I came across an interesting blog about the prevalent issue of (gaming) piracy. The author makes some interesting and, more importantly, valid points about society and its role in piracy. Roy Taylor points out two examples on maybe how to handle the escalating situation. He mentions that in the U.K., the number of DUI cases have drastically plummeted because the media and police have handled the whole scenario in such a way that drinking while driving has become socially unacceptable. So now the Brits don’t do it simply because it feels wrong to do so. The other example he gives us is the case of Texas’ campaign of “Don’t Mess With Texas” which was implemented to combat their littering problem of years past. Again the media’s role influenced the locals to cease littering since it is now deemed uncool. Mr. Taylor then mentions that the present aggressive policing being done to fight piracy has, on the other hand, not worked for the music and movie industry. So in short, the answer to the piracy problem would seem to be that the media and powers-that-be (and indeed we, gamers as well) need to come up with a new way of making piracy just not the right thing to do.
Albeit I am morally on his side, I have to make a few ‘arguments’ to this case from the realistic-society side of things. First off, let me just say that not all societies are the same in their ways of thinking. Case-in-point is the issue of DUIs. In most progressive countries, this is looked-down upon and even if there are still numerous cases being reported every day, their frequency has steadily declined. On the flip-side, here in the Philippines, DUI cases are infrequent but sadly not for the right reasons. Even though DUI is still socially unacceptable here, no one really does anything to combat it. Sure we have the occasional billboards warning us of the woes of drink-driving but Filipinos have been doing it for so long that it’s just not that big of a deal anymore. I personally think that’s stupid. I moved back to Manila around Oct. 2008 after spending about 8 years overseas and I was shocked at how accustomed locals are to DUI. I was also shocked at how I’d forgotten that this was the case even before I had left.
Unfortunately, piracy is also as socially accepted here as DUI is. People have been doing it for ages and it’s pretty much everywhere you look so I feel that no matter what kind of brilliant, ground-breaking intervention anyone might concoct up, Filipinos are so set in their ways that it really won’t change much. I also think the DUI and littering case in the UK and Texas respectively are sort of in a different ballpark when compared to the issue of piracy. With DUI it really is easy to understand why it is wrong as people’s lives are put at stake. So it would have been simple to convince folks of its gravity. On the other hand with piracy, the damage done doesn’t seem so serious. “Why, I’m only copying the thing. I’m sure they’ll make their money from their other sales.” “No one is getting hurt but for the developer’s income, so it can’t be that bad.”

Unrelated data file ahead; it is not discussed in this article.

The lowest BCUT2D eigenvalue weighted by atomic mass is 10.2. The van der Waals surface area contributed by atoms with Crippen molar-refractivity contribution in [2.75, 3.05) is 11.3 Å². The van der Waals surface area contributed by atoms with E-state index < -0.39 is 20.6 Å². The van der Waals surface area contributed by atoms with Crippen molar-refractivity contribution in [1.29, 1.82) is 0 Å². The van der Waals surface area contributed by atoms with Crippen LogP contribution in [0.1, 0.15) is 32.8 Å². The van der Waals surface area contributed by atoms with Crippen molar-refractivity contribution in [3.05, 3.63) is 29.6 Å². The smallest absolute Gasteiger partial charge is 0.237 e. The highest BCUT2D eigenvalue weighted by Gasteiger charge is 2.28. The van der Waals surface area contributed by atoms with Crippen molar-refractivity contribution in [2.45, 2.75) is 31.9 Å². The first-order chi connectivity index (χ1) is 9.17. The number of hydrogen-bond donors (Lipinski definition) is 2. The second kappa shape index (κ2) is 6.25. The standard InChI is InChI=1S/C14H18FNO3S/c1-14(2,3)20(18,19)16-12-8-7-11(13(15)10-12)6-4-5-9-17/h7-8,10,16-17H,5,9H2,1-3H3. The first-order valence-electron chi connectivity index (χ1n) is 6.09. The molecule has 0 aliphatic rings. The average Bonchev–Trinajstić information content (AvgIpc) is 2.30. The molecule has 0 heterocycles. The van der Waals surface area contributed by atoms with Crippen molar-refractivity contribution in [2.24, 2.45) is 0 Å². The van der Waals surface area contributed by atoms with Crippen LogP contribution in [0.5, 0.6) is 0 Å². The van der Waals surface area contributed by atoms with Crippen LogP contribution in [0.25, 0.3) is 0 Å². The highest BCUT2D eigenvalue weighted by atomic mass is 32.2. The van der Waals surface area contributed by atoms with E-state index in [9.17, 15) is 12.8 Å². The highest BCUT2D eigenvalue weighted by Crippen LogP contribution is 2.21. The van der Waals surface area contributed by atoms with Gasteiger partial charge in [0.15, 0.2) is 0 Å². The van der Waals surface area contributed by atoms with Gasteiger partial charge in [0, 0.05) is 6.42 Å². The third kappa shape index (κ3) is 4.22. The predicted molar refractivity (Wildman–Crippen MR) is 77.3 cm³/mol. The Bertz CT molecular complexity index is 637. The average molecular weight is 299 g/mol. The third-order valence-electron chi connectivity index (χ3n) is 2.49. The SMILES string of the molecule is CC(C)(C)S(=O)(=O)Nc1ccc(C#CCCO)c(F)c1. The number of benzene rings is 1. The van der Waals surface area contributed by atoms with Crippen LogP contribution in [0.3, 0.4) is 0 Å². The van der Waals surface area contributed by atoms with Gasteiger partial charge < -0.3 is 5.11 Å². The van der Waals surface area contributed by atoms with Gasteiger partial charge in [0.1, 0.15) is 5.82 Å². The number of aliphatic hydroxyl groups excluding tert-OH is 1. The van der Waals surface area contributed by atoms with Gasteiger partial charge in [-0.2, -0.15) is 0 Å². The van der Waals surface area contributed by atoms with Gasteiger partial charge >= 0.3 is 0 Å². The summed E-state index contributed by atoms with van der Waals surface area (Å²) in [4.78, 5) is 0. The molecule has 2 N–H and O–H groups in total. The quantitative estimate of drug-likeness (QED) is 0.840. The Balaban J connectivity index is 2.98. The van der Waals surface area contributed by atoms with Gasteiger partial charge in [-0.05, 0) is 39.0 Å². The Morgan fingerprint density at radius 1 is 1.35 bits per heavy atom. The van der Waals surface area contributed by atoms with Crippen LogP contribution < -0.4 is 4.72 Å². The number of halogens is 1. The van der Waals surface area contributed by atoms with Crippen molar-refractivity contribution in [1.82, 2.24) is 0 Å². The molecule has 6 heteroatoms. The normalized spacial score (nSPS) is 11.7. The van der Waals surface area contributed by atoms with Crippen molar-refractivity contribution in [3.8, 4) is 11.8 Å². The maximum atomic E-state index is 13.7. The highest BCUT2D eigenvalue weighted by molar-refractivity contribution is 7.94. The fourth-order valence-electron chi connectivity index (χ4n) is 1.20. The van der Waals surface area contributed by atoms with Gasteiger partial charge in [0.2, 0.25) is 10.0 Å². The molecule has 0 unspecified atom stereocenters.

Now if you read some of the comments left on the blog in question, there are again some interesting points raised. One is that most people cannot or do not directly relate piracy to outright stealing simple because with piracy we are only making copies of products. I like the comparison made by one reader on how if one had the ability to make a complete copy of a Ferrari, many would probably not consider that as theft.
Another point I’d like to raise is piracy is generally understood in the Western world as downloading games, software, movies, or music. Now since broadband Internet has only picked up in our region here quite recently, piracy has always been, to us, synonymous with purchasing a copy of any given media from a real physical store. In fact there are only **2 major legitimate retailers of games and only a handful for the DVD/CD industry in the whole country. Pirated media is so commonplace that you will find them in even major shopping centers. In fact there are a few places which solely specialize in illegitimate products. I guess what I’m trying to convey is that a majority of people do not regard purchasing pirated products as theft since they are shelling out REAL money for them. (Now don’t insult my intelligence. I know that is completely bollocks and buying stolen goods is a crime in itself.)
Lastly, there was a short report on how developers are directly affected by piracy. Just a little FYI for those who are not aware that besides the PlayStation 3, pretty much all consoles are mod-able and are pirate software-friendly.
OK after saying all of that, I just want to make clear that I DO NOT CONDONE piracy. I was just pointing out how things are very different region-to-region as to what is socially acceptable, and most unfortunately what is wrong or right.
** God knows how these games retailers stay in business but it is quite refreshing to report that for the DVD/CD industry, things are starting to look brighter. Locals are demanding legit copies for their quality and extra content and retailers have responded as well by lowering prices thereby enticing even the most frugal of consumers.